Incheon/Amsterdam – On september 8, the first ever Queer Culture Festival in Incheon was violently obstructed by anti-LGBT protesters. 300 festival visitors were surrounded by some 1000 opponents of the queer festival. For nine hours, the festival visitors were stuck between police lines without access to water, food or toilets.
“From the moment we got off the train we realized: this is different from other times.” For Lee Kyu Yong (21), it was not the first time to attend a queer festival, but he has never been as afraid as on that day in Incheon. “Christians screamed we would go to hell and spat on us. We could not even access the festival grounds.”
Baek Woohyeon (19) visited the Queer Culture Festival together with his friends. “It was my third time going to a queer festival. I went there to hand out flyers about asexuality and meet new people.” Baek managed to reach the square the queer parade was scheduled to take place, but was soon surrounded by a raging mob of anti-LGBT protesters. “I spent more than eight hours in pure fear. The police formed a circle around us. Behind the police were the protestors. We could not leave, not even to visit the restroom or buy a bottle of water at a convenience store.”
The anti-LGBT protests are mainly organized by South Korea’s Protestant Evangelist community, which has a considerable following among the general public. But some scholars argue that in South Korea, resistance against sexual minorities is rooted in a more widespread notion of sexual conservatism. Among them is Maaike de Vries, a PhD researcher of Korean Studies at Leiden University: “In South Korea, gender divides are very visible, as single-sex education is common practice and a two-year military service is mandatory only for males. Queer festivals like the one in Incheon pressure the classical male-female model, which can cause friction within society.”
Although homosexuality is not illegal in South Korea, marriage or other forms of legal partnership are not available to same-sex partners De Vries: “But is goes much further than that, within the South Korean armed forces for example, sexual acts with the same sex are punishable with one year in prison. What might even be more problematic, is that South Korea is one of the few OECD countries where prohibition of discrimination is currently not included in the constitution.”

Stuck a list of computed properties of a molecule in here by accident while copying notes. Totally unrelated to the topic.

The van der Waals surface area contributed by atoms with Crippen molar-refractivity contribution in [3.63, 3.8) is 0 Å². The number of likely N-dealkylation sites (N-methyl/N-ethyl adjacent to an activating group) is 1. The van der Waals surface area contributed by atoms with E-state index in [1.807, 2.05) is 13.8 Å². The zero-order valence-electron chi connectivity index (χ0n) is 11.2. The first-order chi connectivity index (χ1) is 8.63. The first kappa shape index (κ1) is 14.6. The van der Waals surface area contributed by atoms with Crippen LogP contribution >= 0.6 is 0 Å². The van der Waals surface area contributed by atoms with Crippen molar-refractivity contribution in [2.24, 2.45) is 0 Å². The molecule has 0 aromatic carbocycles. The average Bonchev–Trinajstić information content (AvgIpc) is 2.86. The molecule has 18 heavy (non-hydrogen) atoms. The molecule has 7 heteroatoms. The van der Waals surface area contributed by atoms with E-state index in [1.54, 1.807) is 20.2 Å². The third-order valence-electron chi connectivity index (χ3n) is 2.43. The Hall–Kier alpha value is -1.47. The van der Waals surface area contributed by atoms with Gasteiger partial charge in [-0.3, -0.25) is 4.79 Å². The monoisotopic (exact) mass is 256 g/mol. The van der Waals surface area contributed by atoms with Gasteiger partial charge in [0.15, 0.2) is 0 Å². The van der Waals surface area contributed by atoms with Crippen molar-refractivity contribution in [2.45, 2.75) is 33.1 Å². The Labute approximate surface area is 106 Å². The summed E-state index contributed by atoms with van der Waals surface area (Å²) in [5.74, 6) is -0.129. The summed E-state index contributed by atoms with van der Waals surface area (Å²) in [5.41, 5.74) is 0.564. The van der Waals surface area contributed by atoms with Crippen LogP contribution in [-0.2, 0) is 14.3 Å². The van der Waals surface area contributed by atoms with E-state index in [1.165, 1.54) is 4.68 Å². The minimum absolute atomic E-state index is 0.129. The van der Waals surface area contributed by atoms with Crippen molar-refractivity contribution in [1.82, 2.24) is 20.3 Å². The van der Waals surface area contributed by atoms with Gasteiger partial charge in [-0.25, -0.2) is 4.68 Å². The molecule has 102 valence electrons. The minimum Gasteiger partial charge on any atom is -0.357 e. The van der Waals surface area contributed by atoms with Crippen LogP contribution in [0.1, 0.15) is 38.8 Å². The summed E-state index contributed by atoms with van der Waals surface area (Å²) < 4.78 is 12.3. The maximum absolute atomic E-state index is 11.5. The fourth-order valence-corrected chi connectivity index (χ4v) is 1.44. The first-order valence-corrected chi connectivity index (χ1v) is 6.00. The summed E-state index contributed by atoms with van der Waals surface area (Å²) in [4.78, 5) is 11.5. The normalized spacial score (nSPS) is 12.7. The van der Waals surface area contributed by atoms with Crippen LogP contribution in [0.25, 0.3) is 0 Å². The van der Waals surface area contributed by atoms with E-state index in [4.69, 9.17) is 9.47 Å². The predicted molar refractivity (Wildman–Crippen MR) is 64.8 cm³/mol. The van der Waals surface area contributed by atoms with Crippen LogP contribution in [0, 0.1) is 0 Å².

“Some newspapers write homosexuality causes cancer“
For Lee and Baek, the attacks by anti-queer protestors came as a crushing blow to the cast. In South Korea, it is common that queer festivals face protests. However, the extreme response of the anti-LGBT protestors at the Incheon queer festival shows a new level of unprecedented violence. Lee: “I saw a man in a wheelchair being beaten. A protestor tried to rip my friend’s clothes. At first, I was worried. Then, my worries quickly changed into sheer panic. I thought I could die.”
Meanwhile, the police took a passive stance. “They pushed the protesters away, filmed the faces of the attackers with cameras on sticks, but arrested nobody”, Lee confirms. On top of that, Baek shares another grim experience: “many of us saw young men wearing black face masks, you know, the ones people wear when there is much pollution in the air. They were the most aggressive of all. I think they were gangsters, hired by the Christians to fight the police.”
After the Queer Festival, Baek sought psychological help to deal with the trauma caused by the events that unfolded on that day. “I don’t sleep well anymore. I now suffer from panic attacks.” Yet, Baek is determined to keep visiting queer festivals. “there are so many prejudices about queers. When the Korean press writes about us, they say we hand out penis-shaped candy to kids. Some newspapers claim homosexuality causes cancer.”
“Homophobes demanded us to fold our rainbow flags. The police asked us to adhere their demands.”
“We organize these queer festivals to inform the public and fight against this prejudice nonsense” Lee agrees, “At home, I cannot talk about my bisexuality. When I meet my friends at the queer festival, our rainbow flags are burned. I don’t want to live in a world where the LGBT community can only meet on internet. I just want everyone to know we are normal.”
Despite the resistance by homophobic groups, the Incheon Queer Culture Festival organization proceeded with the queer parade, be it five hours later than planned. Until the last minute however, the festival visitors faced discrimination and humiliation: “Throughout the day protestors threatened us with violence. The homophobes told us they would allow us to walk back to the train station, but only if we would fold our rainbow flags. The police asked us to adhere their demands. Many rainbow flags were burnt that day.”
Featured image: view from the “safe zone”. Behind the police await 1000 raging anti-LGBT protestors. Picture by Lee Kyu Yong.